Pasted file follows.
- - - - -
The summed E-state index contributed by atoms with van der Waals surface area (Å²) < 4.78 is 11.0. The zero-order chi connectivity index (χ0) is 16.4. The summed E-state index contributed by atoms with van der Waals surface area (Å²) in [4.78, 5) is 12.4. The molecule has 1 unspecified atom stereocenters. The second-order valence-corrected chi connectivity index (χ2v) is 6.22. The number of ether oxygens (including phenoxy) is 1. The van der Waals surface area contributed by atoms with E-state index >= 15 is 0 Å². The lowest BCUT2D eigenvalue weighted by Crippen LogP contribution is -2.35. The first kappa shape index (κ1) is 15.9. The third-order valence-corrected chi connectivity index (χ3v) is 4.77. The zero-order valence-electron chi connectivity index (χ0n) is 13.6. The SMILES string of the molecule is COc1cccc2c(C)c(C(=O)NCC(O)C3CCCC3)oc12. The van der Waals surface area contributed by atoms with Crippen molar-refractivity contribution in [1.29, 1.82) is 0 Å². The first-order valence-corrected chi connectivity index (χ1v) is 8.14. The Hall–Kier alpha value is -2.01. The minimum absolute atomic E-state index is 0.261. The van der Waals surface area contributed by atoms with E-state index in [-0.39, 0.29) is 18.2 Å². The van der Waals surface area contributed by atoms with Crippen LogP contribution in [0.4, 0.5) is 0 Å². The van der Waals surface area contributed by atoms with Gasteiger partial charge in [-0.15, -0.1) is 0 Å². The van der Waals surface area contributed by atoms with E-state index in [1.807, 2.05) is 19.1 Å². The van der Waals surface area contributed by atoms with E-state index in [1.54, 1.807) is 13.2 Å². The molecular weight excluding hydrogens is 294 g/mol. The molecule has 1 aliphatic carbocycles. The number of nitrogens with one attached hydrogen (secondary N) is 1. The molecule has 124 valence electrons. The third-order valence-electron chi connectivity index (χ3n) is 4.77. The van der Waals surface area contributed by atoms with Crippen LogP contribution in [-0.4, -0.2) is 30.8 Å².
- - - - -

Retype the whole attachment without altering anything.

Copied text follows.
The summed E-state index contributed by atoms with van der Waals surface area (Å²) < 4.78 is 11.0. The zero-order chi connectivity index (χ0) is 16.4. The summed E-state index contributed by atoms with van der Waals surface area (Å²) in [4.78, 5) is 12.4. The molecule has 1 unspecified atom stereocenters. The second-order valence-corrected chi connectivity index (χ2v) is 6.22. The number of ether oxygens (including phenoxy) is 1. The van der Waals surface area contributed by atoms with E-state index >= 15 is 0 Å². The lowest BCUT2D eigenvalue weighted by Crippen LogP contribution is -2.35. The first kappa shape index (κ1) is 15.9. The third-order valence-corrected chi connectivity index (χ3v) is 4.77. The zero-order valence-electron chi connectivity index (χ0n) is 13.6. The SMILES string of the molecule is COc1cccc2c(C)c(C(=O)NCC(O)C3CCCC3)oc12. The van der Waals surface area contributed by atoms with Crippen molar-refractivity contribution in [1.29, 1.82) is 0 Å². The first-order valence-corrected chi connectivity index (χ1v) is 8.14. The Hall–Kier alpha value is -2.01. The minimum absolute atomic E-state index is 0.261. The van der Waals surface area contributed by atoms with E-state index in [-0.39, 0.29) is 18.2 Å². The van der Waals surface area contributed by atoms with Crippen LogP contribution in [0.4, 0.5) is 0 Å². The van der Waals surface area contributed by atoms with Gasteiger partial charge in [-0.15, -0.1) is 0 Å². The van der Waals surface area contributed by atoms with E-state index in [1.807, 2.05) is 19.1 Å². The van der Waals surface area contributed by atoms with E-state index in [1.54, 1.807) is 13.2 Å². The molecular weight excluding hydrogens is 294 g/mol. The molecule has 1 aliphatic carbocycles. The number of nitrogens with one attached hydrogen (secondary N) is 1. The molecule has 124 valence electrons. The third-order valence-electron chi connectivity index (χ3n) is 4.77. The van der Waals surface area contributed by atoms with Crippen LogP contribution in [-0.4, -0.2) is 30.8 Å².